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Milosevic nearer to extradition

Bulatovic could be a key figure in Kostunica securing an extradition deal  

BELGRADE, Yugoslavia -- The Yugoslav government has moved a step closer to introducing a law that would allow war crimes suspects such as Slobodan Milosevic be extradited to the Hague.

Members of the country's government voted by a majority on Thursday in favour of a draft bill which would open the way for Yugoslav suspects to be handed-over to the International War Crimes Tribunal in the Netherlands.

The bill will now go before the federal parliament where it could face stiff opposition from the government's junior partner, Montenegro's Socialist People's Party (SNP).

Parliamentarians could consider the bill as early as next week, the Associated Press said.

Yugoslav President Vojislav Kostunica, who has pushed for the draft bill to be passed to avoid international isolation, said: "An important step has been reached in connection with co-operation with The Hague tribunal."

Feud over Kosovo war crimes mounts  

He was confident the draft bill will get through parliament.

He said: "I believe the need to co-operate with the world and The Hague tribunal as they are, in order to avoid further international isolation, will be stronger than any other calculation."

Despite Kostunica's alliance dominating parliament he will have to rely on the support of the SNP to get the draft law passed by a majority in the 178-member federal parliament.

The SNP says it is ready to co-operate with The Hague, but it has opposed the idea of handing over suspects to the tribunal, saying it is biased against Serbs. Instead it wants to try Yugoslavs in its own courts.

Failure to pass the law could undermine efforts to attract crucial foreign funds for an economy impoverished by a decade of wars and international sanctions under Milosevic's rule.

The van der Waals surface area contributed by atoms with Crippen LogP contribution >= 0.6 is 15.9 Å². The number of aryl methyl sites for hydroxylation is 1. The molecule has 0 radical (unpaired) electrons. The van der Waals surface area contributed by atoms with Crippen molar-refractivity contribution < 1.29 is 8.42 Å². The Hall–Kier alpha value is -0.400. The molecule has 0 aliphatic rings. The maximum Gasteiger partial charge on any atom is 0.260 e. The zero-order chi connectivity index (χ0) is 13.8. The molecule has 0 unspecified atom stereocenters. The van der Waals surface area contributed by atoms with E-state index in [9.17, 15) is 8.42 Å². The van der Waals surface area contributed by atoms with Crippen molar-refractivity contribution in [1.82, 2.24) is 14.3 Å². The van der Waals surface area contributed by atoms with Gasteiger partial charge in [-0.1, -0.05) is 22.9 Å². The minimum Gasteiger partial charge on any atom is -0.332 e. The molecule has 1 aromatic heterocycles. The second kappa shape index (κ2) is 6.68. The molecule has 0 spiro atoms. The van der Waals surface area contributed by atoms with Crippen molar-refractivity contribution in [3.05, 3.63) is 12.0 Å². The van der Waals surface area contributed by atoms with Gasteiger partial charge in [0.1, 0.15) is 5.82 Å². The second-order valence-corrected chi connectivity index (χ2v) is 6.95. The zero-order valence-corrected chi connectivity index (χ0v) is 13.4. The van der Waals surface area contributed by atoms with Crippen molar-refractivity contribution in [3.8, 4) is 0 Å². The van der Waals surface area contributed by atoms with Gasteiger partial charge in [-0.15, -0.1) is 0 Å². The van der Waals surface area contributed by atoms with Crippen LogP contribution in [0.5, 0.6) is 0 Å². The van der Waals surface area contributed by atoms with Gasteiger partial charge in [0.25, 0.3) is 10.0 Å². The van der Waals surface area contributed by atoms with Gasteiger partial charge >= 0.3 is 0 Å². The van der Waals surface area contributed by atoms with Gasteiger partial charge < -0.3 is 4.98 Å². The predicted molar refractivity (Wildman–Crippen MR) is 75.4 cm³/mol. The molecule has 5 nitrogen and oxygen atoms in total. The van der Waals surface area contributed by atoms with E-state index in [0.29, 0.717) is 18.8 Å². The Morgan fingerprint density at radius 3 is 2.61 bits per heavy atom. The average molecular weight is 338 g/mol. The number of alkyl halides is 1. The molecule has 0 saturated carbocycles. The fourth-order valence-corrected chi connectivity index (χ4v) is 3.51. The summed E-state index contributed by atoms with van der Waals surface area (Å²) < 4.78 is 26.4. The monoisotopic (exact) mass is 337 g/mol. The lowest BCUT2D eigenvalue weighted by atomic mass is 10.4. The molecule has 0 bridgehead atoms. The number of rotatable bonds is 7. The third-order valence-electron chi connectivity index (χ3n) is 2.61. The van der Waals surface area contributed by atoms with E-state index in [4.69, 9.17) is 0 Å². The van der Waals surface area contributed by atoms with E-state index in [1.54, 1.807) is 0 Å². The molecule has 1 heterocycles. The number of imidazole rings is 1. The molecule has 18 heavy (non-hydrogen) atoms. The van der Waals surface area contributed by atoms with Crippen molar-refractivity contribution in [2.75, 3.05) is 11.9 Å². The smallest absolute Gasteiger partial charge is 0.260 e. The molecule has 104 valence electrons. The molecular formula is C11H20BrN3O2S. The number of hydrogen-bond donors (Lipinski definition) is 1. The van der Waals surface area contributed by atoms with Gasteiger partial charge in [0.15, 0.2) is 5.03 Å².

Serbian Prime Minister Zoran Djindjic said the country must co-operate with the tribunal or face the loss of a massive influx of foreign investment from the U.S. and Western financial institutions.

Djindjic told state television: "The sky will fall on our heads if we fail to write off at least 65 percent of our foreign debt -- estimated at dozens of billions of dollars -- by the end of June. Any other solution is a suicide."

The Balkan country would like to raise more than $1 billion at an international donor conference set to take place on June 29, Reuters reported.

Yugoslavia's chances of being awarded the money rest on increased co-operation with The Hague.

The U.N. tribunal indicted the former president Milosevic and four of his top aides in 1999 for alleged atrocities committed by Yugoslav forces against ethnic Albanians in Kosovo.

The U.N. court has demanded a swift hand-over of Milosevic, ousted as Yugoslav leader last October and arrested in April for alleged abuse of power. The country's new rulers have so far refused the demand, saying they first want to try him at home.

A senior government official said the Serbian side had made a concession allowing the latest version of the draft law to state that each of the two republics would handle extraditions of indictees to the court in The Hague, and that he believed this could satisfy the SNP, Reuters said.

"Nobody can at this moment be certain how this political crisis will be ended," the official added.

Meanwhile, Milosevic has increased his legal team by 10 additional lawyers, defence lawyer Zdenko Tomanovic told the Beta news agency.

• Federal Republic of Yugoslavia

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